'Merger plan' for BBC Three and Radio 1
BBC Three and BBC Radio 1 could be merged under the same division in future, according to reports.
The TV channel is moving online-only on 16 February and consideration is now being given to moving it within a new "youth division", Radio Times says.
A single controller may oversee all BBC platforms aimed at 16-34 year olds, including the popular radio station.
The BBC said it was looking at its "structure... for the digital age" but no changes had been confirmed.
BBC Three was launched as a digital TV channel in 2003. In November last year, the BBC Trust approved proposals to move it online as part of cost-cutting moves at the corporation.
BBC sources quoted by Radio Times said the plans are at the ideas stage but are being "seriously considered" by strategists.
But they are only likely to be implemented if the online BBC Three fails to get "sufficient traction", they said.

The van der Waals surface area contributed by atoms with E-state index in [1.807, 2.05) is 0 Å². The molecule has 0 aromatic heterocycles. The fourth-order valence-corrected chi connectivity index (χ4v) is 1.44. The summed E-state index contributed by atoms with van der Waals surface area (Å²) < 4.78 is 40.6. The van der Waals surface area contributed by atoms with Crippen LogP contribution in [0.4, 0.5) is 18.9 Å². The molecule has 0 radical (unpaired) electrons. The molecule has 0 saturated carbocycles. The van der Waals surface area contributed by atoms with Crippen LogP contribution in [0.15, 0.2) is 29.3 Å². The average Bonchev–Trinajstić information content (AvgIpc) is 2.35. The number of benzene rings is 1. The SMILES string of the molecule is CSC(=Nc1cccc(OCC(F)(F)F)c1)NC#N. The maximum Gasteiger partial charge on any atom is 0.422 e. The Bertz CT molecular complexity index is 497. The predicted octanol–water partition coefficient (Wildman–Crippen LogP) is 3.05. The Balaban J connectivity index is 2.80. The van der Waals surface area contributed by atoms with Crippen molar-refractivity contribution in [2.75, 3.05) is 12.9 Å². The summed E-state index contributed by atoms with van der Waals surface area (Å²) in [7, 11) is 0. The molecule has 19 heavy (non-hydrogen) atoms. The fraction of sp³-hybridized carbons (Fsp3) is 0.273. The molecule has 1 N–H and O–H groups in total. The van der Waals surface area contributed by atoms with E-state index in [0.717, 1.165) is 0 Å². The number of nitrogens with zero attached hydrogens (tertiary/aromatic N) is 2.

Radio 1 includes video content on its website and some of its programming is available on the BBC's iPlayer TV catch-up service.
Radio Times says the thinking of some senior figures is that bringing it together with BBC Three under a single controller would make "perfect sense".
The magazine quotes BBC Three controller Damian Kavanagh as saying he is unaware of such a plan but "there are a lot of conversations going on".
Mr Kavanagh said BBC Three and Radio 1 were "talking to the same audiences on different things" and already collaborate.
But he added BBC Three is "a really powerful youth brand with 13 years heritage and I wouldn't see the logic in winding down something that has that audience, and has that badge of quality, and has that heritage".
A BBC spokesman said: "Everyone knows we are looking at the BBC's structure to make sure we are fit for the digital age.
"There has already been a lot of speculation about our future shape and there will no doubt be plenty more, but when we've got something to announce we'll do so."
Content on the online-only BBC Three includes the Daily Drop, a website index featuring short videos, blogs, social media, picture galleries, and news and sport updates. But about two hours of the channel's long-form programmes will be shown on BBC One and Two every week.